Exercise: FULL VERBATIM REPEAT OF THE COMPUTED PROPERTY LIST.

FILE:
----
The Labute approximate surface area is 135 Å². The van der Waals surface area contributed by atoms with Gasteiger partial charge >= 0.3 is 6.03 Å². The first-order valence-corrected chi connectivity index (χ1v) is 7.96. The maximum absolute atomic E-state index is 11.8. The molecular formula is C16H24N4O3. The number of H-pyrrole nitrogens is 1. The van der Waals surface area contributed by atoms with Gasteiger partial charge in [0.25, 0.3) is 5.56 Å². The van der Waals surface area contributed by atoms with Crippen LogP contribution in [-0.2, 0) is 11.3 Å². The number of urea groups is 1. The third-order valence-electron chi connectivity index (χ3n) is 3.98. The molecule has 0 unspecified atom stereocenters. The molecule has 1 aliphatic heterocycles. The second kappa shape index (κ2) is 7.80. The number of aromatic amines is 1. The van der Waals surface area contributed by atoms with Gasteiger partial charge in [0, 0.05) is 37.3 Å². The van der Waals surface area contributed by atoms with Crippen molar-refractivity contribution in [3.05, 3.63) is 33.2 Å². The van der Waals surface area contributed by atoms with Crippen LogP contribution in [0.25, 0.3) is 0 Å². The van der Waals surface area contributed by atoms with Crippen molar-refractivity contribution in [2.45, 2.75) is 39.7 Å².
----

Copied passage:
The Labute approximate surface area is 135 Å². The van der Waals surface area contributed by atoms with Gasteiger partial charge >= 0.3 is 6.03 Å². The first-order valence-corrected chi connectivity index (χ1v) is 7.96. The maximum absolute atomic E-state index is 11.8. The molecular formula is C16H24N4O3. The number of H-pyrrole nitrogens is 1. The van der Waals surface area contributed by atoms with Gasteiger partial charge in [0.25, 0.3) is 5.56 Å². The van der Waals surface area contributed by atoms with Crippen LogP contribution in [-0.2, 0) is 11.3 Å². The number of urea groups is 1. The third-order valence-electron chi connectivity index (χ3n) is 3.98. The molecule has 0 unspecified atom stereocenters. The molecule has 1 aliphatic heterocycles. The second kappa shape index (κ2) is 7.80. The number of aromatic amines is 1. The van der Waals surface area contributed by atoms with Gasteiger partial charge in [0, 0.05) is 37.3 Å². The van der Waals surface area contributed by atoms with Crippen molar-refractivity contribution in [3.05, 3.63) is 33.2 Å². The van der Waals surface area contributed by atoms with Crippen LogP contribution in [0.25, 0.3) is 0 Å². The van der Waals surface area contributed by atoms with Crippen molar-refractivity contribution in [2.45, 2.75) is 39.7 Å².